Lewis-Hatton v. Walmart Stores, PICS Case No. 14-0298 (E.D. Pa. Feb. 7, 2014) Kelly, J. (9 pages).


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Negligence • Motion Practice • Diversity Jurisdiction • Amount in Controversy

Lewis-Hatton v. Walmart Stores, PICS Case No. 14-0298 (E.D. Pa. Feb. 7, 2014) Kelly, J. (9 pages).

The U.S. District Court for the Eastern District of Pennsylvania granted plaintiff's motion to remand this case back to state court because the amount in controversy did not meet the diversity jurisdiction threshold.

Plaintiff filed a complaint in the Philadelphia County Court of Common Pleas alleging negligence on the part of defendant. Plaintiff alleged she sustained injuries in one of defendant's stores from a slip and fall accident due to an accumulation of spilled and crushed produce or other food on the floor. Plaintiff filed the action in the court's arbitration program and she checked the box indicating the amount in controversy was $50,000 or less. The complaint demanded damages "in an amount not in excess of fifty thousand dollars ($50,000), together with costs according to the law."

Defendant filed an answer, alleging in part that "plaintiff's damages, if any, are limited to an amount not in excess of $50,000 and $75,000." The reply filed by plaintiff denied this allegation. Due to the inconsistency in her complaint where she alleged damages were limited to $50,000, and her reply, in which she denied that damages were limited to $50,000 or $75,000, counsel for defendant sought clarification from plaintiff's attorney and proposed a stipulation limiting damages. Plaintiff's counsel never responded.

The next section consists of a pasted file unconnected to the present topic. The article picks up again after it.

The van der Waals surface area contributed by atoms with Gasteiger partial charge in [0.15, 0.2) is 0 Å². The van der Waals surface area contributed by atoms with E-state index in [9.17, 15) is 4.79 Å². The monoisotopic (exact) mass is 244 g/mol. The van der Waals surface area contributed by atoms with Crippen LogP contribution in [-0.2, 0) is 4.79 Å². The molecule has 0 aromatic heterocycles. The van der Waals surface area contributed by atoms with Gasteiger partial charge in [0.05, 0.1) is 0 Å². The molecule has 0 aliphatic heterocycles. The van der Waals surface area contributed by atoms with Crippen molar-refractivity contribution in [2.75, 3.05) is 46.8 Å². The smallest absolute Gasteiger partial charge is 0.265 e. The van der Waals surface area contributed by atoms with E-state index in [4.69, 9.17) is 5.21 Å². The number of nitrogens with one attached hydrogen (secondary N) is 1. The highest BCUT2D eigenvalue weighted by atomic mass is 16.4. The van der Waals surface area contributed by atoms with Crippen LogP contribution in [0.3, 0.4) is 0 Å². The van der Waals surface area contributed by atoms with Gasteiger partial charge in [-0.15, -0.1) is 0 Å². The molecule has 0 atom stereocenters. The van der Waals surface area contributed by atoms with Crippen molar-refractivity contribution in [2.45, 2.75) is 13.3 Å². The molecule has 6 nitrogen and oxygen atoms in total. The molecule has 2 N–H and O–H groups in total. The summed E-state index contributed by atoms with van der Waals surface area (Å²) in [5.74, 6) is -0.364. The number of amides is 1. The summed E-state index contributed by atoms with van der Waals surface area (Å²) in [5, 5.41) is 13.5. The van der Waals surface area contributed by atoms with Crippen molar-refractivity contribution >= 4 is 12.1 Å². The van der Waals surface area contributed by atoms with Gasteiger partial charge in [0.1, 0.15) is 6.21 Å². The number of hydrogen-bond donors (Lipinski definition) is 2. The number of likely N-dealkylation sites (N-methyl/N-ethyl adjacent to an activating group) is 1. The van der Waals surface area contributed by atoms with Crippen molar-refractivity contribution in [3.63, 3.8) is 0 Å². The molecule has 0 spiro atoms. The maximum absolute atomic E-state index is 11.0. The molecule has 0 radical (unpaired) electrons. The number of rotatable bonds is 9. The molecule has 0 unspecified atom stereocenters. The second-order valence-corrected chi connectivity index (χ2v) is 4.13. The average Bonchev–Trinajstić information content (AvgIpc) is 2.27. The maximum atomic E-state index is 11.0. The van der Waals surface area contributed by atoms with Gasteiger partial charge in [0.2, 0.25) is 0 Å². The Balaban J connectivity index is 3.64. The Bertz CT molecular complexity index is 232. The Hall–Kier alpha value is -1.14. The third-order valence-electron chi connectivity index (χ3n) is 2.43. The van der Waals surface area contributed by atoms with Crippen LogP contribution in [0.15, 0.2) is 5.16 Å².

Defendant proceeded to file a notice of removal based on diversity jurisdiction. Plaintiff promptly filed a motion for remand to state court. She did not dispute the parties were diverse. Plaintiff's sole basis for removal was that defendant failed to establish that the amount in controversy exceeded $75,000, as required for subject matter jurisdiction under 28 U.S.C. §1332.

In support of remand, plaintiff argued that her complaint sought damages not in excess of $50,000, and that the case was originally designated for the court's compulsory arbitration program which caps damages at $50,000. Defendant asserted that more than $75,000 was actually at stake because plaintiff denied in her reply that damages were limited to $75,000 and she did not stipulate that her damages would be no more than $75,000. Additionally, defendant contended that a reasonable reading of the complaint reveals the damages exceed the jurisdictional amount.

The district court noted that while the damages claim in the complaint was not necessarily dispositive, where the plaintiff had limited her claim below the jurisdictional amount, the proponent of federal subject matter jurisdiction was held to a higher burden and must show to a legal certainty that the amount in controversy exceeded the statutory threshold.

Defendant failed to meet the higher burden in this case. The denial in plaintiff's reply and her refusal to stipulate to the amount were insufficient to meet defendant's burden. The documents before the court provided no sense of what injuries, medical expenses, or lost wages plaintiff was claiming. Speculations by defendant about future damage awards in the case were inadequate to establish diversity jurisdiction based on the amount in controversy. Because removal statutes were to be strictly construed against removal and all doubts resolved in favor of remand, the district court granted plaintiff's motion to remand the case to state court.

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